Statement to the Michigan Governor’s Council on Educator Effectiveness

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Contact info: 


Amber Arellano
aarellano@edtrustmidwest.org
(734) 277-5084

Donnell Green
dgreen@edtrustmidwest.org
(248) 854-5297

Publication date: 
December 7 2011

The Education Trust-Midwest thanks the Governor’s Council members for dedicating their time to this incredibly important work – and to Senator Phil Pavlov, former Rep. Tim Melton and Rep. Margaret O’Brien and the other lawmakers on both sides of the aisle who provided so much thoughtful leadership on the issue of teacher evaluation.  The Education Trust-Midwest is a non-partisan education policy, research and advocacy organization focused on improving public education for all Michigan students, particularly for low-income children.  While many organizations advocate for what’s best for the adults in our education system, we advocate for what’s best for students, based on research and data. 

Over the last decade, research has shown teacher quality is hugely important to student learning outcomes.  Indeed, teacher quality is the most important in-school factor in student achievement.  Yet African-American, Hispanic, Native-American and low-income children of all backgrounds are the least likely to get highly effective teachers.(i)  From school to school, we also know there are major differences in how much teachers’ development is supported.(ii)

Research also shows there are big differences in the quality of our educators. Yet by and large, our education system pretends that those differences don’t exist.   Reports such as The Widget Effect show that the vast majority of teachers are rated “satisfactory.”   Poor performance goes unaddressed, and excellent teaching goes unrecognized.  These problems start early in teacher’s lives, too:  Novice teachers typically do not get the professional development that they should have early in their careers.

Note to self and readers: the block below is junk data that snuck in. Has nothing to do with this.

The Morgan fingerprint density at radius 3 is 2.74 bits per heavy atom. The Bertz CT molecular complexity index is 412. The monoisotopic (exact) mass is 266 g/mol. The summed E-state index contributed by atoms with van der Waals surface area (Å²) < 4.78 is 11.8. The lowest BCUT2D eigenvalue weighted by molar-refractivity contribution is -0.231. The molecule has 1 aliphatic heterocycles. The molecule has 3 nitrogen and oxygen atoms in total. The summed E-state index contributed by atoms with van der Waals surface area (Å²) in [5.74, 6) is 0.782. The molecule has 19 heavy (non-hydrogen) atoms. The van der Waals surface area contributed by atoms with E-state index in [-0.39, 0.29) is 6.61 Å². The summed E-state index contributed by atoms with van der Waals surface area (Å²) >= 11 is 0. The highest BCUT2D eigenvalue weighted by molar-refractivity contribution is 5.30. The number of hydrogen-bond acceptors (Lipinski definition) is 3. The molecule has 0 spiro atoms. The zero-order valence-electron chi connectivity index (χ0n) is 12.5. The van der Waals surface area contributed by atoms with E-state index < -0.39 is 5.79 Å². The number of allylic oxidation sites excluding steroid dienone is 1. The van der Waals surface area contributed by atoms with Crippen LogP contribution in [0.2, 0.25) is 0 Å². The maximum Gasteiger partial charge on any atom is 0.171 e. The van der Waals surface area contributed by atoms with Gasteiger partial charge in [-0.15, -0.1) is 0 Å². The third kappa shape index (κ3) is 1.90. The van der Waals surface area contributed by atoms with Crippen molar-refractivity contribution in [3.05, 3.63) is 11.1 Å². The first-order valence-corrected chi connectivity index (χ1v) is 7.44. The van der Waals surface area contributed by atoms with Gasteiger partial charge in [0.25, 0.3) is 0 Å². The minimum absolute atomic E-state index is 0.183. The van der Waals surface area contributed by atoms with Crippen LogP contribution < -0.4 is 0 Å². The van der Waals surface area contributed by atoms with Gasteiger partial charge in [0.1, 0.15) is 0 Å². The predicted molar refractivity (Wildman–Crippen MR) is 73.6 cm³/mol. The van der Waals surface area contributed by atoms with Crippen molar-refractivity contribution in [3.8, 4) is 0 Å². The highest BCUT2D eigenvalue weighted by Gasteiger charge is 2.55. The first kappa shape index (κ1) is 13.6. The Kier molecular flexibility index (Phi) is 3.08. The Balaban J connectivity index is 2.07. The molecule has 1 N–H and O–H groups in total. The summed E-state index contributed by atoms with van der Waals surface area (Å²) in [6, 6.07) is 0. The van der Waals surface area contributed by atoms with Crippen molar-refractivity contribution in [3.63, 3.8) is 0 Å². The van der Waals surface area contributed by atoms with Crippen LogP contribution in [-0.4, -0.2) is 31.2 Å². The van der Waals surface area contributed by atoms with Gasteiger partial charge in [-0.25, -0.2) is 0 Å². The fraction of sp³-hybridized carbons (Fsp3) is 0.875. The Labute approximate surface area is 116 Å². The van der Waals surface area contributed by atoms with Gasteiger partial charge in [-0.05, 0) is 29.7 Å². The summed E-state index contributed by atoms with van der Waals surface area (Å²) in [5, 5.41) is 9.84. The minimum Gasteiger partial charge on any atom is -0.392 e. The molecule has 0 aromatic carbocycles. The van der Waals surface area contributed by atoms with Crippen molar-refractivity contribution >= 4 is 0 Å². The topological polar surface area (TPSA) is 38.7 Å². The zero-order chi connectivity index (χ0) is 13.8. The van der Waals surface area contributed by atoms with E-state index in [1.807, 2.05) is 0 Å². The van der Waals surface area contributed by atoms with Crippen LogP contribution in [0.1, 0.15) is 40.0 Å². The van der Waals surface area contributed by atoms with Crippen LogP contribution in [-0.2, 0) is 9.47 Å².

Despite the critical importance of teachers to our students’ future, Michigan still lacks a coherent set of policies, systems and practices that focus squarely on improving teacher effectiveness.

Michigan has taken two passes at this issue:

First, unlike other states, our state education agency delegated the job to educator groups to provide guidance to districts.  The result:  districts got very little guidance, and even less support, which small and budget-strapped districts especially needed.

Realizing it got the first pass wrong, this year the legislature tried it again by establishing the Governor’s Council.  The new law indicates that the legislature’s intent is to create a state-wide evaluation system.  The Council was designed to develop state guidelines for local evaluation models and a state default evaluation model that districts can opt to use.

We have great confidence in the leadership of Dean Deborah Ball — but the task ahead is big and time is short.

Here are some of the most important things for the Council to get right:

1. Evaluation is, first and foremost, a developmental tool.  A system should serve to help teachers identify strengths and areas for development, aiding all teachers to become good -- and good teachers to become great.

2. We need thoughtful state standards and comparable data and reporting systems.  Presently in Michigan, every district defines what effective teaching is and what student growth is.  A teacher considered to be highly effective in one community may be ineffective in another community.  Michigan parents and educators have no idea how their schools and their educators are really doing. 

3. Quality evaluation systems include regular classroom obser¬vations by trained evaluators with clear standards.  Many districts are struggling with this – for good reason; this is very challenging work.  They need a tool to do this well. 

4. Quality evaluation includes multiple measures, including measurements that consider the contribution each teacher makes to student learning over a year’s time, taking into account the achievement level and remediation needs students bring to the classroom.

Ultimately, everyone stands to gain when teacher evaluation systems are designed to gauge teacher performance fairly, clearly, and comprehen¬sively, with an eye to professional growth that fuels student learning.

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(i) Peske, H. and Haycock, K. (June 2006). “Teaching Inequality: How Poor and Minority Students Are Shortchanged on Teacher Quality.” The Education Trust, Washington D.C. http://www.edtrust.org/sites/edtrust.org/files/publications/files/TQReportJune2006.pdf

(ii) Jupp, B. (December 2009). “What States Can Do to Improve Teacher Effectiveness.” The Education Trust, Washington D.C. http://www.edtrust.org/sites/edtrust.org/files/publications/files/TeacherEffectiveness_2.pdf